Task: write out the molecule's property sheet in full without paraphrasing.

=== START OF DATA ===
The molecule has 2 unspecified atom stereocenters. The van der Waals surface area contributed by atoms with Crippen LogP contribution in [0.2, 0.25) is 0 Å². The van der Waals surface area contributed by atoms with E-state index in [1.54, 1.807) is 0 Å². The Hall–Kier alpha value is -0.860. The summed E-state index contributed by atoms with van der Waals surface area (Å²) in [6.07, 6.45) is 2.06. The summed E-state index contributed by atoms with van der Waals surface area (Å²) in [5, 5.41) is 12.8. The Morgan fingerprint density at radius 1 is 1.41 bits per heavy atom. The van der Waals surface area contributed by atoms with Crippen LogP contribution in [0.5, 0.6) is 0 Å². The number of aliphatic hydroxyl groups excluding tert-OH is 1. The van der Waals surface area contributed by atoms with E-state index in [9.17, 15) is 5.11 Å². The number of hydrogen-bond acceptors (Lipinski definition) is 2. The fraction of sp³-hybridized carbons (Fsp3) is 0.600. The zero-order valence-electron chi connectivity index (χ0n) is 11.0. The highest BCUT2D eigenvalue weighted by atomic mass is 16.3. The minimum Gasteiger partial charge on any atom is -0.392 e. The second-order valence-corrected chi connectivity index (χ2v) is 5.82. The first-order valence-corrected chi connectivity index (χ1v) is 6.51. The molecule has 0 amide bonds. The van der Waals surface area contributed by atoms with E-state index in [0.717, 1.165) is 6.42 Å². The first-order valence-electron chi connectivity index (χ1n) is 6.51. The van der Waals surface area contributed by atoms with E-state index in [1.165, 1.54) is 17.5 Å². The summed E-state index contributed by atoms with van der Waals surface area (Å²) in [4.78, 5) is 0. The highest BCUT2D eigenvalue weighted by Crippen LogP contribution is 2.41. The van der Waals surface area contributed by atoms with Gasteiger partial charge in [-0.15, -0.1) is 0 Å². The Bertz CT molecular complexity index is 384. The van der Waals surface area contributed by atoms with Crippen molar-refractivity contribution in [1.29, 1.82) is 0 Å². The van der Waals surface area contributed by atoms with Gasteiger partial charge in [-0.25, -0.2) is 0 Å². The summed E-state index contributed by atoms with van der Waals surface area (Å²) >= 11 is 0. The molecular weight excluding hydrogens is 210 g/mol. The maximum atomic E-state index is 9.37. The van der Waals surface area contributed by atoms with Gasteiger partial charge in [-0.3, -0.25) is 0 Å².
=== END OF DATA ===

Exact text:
The molecule has 2 unspecified atom stereocenters. The van der Waals surface area contributed by atoms with Crippen LogP contribution in [0.2, 0.25) is 0 Å². The van der Waals surface area contributed by atoms with E-state index in [1.54, 1.807) is 0 Å². The Hall–Kier alpha value is -0.860. The summed E-state index contributed by atoms with van der Waals surface area (Å²) in [6.07, 6.45) is 2.06. The summed E-state index contributed by atoms with van der Waals surface area (Å²) in [5, 5.41) is 12.8. The Morgan fingerprint density at radius 1 is 1.41 bits per heavy atom. The van der Waals surface area contributed by atoms with Crippen LogP contribution in [0.5, 0.6) is 0 Å². The number of aliphatic hydroxyl groups excluding tert-OH is 1. The van der Waals surface area contributed by atoms with E-state index in [9.17, 15) is 5.11 Å². The number of hydrogen-bond acceptors (Lipinski definition) is 2. The fraction of sp³-hybridized carbons (Fsp3) is 0.600. The zero-order valence-electron chi connectivity index (χ0n) is 11.0. The highest BCUT2D eigenvalue weighted by atomic mass is 16.3. The minimum Gasteiger partial charge on any atom is -0.392 e. The second-order valence-corrected chi connectivity index (χ2v) is 5.82. The first-order valence-corrected chi connectivity index (χ1v) is 6.51. The molecule has 0 amide bonds. The van der Waals surface area contributed by atoms with E-state index in [0.717, 1.165) is 6.42 Å². The first-order valence-electron chi connectivity index (χ1n) is 6.51. The van der Waals surface area contributed by atoms with E-state index in [1.165, 1.54) is 17.5 Å². The summed E-state index contributed by atoms with van der Waals surface area (Å²) in [4.78, 5) is 0. The highest BCUT2D eigenvalue weighted by Crippen LogP contribution is 2.41. The van der Waals surface area contributed by atoms with Gasteiger partial charge in [-0.15, -0.1) is 0 Å². The Bertz CT molecular complexity index is 384. The van der Waals surface area contributed by atoms with Crippen molar-refractivity contribution in [1.29, 1.82) is 0 Å². The van der Waals surface area contributed by atoms with Gasteiger partial charge in [-0.25, -0.2) is 0 Å². The summed E-state index contributed by atoms with van der Waals surface area (Å²) >= 11 is 0. The molecular weight excluding hydrogens is 210 g/mol. The maximum atomic E-state index is 9.37. The van der Waals surface area contributed by atoms with Gasteiger partial charge in [-0.3, -0.25) is 0 Å².